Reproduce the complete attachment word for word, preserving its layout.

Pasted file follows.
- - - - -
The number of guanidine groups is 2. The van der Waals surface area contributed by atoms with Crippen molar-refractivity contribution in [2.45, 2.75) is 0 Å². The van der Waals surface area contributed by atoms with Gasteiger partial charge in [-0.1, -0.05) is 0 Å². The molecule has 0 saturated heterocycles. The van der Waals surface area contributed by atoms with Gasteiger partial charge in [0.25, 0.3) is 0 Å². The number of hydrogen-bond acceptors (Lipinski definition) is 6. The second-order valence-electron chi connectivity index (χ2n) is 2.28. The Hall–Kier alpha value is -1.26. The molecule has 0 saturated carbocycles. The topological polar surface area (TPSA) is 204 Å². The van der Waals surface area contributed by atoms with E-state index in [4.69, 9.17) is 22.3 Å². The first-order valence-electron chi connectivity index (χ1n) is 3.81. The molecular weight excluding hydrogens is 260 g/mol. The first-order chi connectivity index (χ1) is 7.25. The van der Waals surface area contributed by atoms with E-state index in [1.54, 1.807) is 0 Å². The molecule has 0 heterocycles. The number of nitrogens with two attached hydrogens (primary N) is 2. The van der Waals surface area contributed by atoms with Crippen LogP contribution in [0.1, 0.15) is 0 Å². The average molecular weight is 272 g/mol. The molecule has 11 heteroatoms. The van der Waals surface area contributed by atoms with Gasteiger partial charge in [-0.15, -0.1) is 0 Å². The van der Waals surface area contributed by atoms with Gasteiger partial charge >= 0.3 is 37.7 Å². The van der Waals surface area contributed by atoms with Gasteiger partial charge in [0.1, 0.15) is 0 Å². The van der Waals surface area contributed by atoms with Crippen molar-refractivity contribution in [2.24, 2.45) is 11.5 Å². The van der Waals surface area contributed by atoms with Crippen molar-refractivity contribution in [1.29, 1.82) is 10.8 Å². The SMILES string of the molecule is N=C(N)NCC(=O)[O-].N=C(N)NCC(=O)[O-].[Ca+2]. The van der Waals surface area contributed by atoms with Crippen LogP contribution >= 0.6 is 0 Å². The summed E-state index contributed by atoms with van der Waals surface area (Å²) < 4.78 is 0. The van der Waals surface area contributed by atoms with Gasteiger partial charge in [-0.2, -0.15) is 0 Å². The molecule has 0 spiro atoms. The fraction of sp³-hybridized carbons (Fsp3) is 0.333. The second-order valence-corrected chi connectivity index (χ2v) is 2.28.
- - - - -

The number of guanidine groups is 2. The van der Waals surface area contributed by atoms with Crippen molar-refractivity contribution in [2.45, 2.75) is 0 Å². The van der Waals surface area contributed by atoms with Gasteiger partial charge in [-0.1, -0.05) is 0 Å². The molecule has 0 saturated heterocycles. The van der Waals surface area contributed by atoms with Gasteiger partial charge in [0.25, 0.3) is 0 Å². The number of hydrogen-bond acceptors (Lipinski definition) is 6. The second-order valence-electron chi connectivity index (χ2n) is 2.28. The Hall–Kier alpha value is -1.26. The molecule has 0 saturated carbocycles. The topological polar surface area (TPSA) is 204 Å². The van der Waals surface area contributed by atoms with E-state index in [4.69, 9.17) is 22.3 Å². The first-order valence-electron chi connectivity index (χ1n) is 3.81. The molecular weight excluding hydrogens is 260 g/mol. The first-order chi connectivity index (χ1) is 7.25. The van der Waals surface area contributed by atoms with E-state index in [1.54, 1.807) is 0 Å². The molecule has 0 heterocycles. The number of nitrogens with two attached hydrogens (primary N) is 2. The van der Waals surface area contributed by atoms with Crippen LogP contribution in [0.1, 0.15) is 0 Å². The average molecular weight is 272 g/mol. The molecule has 11 heteroatoms. The van der Waals surface area contributed by atoms with Gasteiger partial charge in [-0.15, -0.1) is 0 Å². The van der Waals surface area contributed by atoms with Gasteiger partial charge >= 0.3 is 37.7 Å². The van der Waals surface area contributed by atoms with Gasteiger partial charge in [0.1, 0.15) is 0 Å². The van der Waals surface area contributed by atoms with Crippen molar-refractivity contribution in [2.24, 2.45) is 11.5 Å². The van der Waals surface area contributed by atoms with Crippen molar-refractivity contribution in [1.29, 1.82) is 10.8 Å². The SMILES string of the molecule is N=C(N)NCC(=O)[O-].N=C(N)NCC(=O)[O-].[Ca+2]. The van der Waals surface area contributed by atoms with Crippen LogP contribution >= 0.6 is 0 Å². The summed E-state index contributed by atoms with van der Waals surface area (Å²) < 4.78 is 0. The van der Waals surface area contributed by atoms with Gasteiger partial charge in [-0.2, -0.15) is 0 Å². The molecule has 0 spiro atoms. The fraction of sp³-hybridized carbons (Fsp3) is 0.333. The second-order valence-corrected chi connectivity index (χ2v) is 2.28.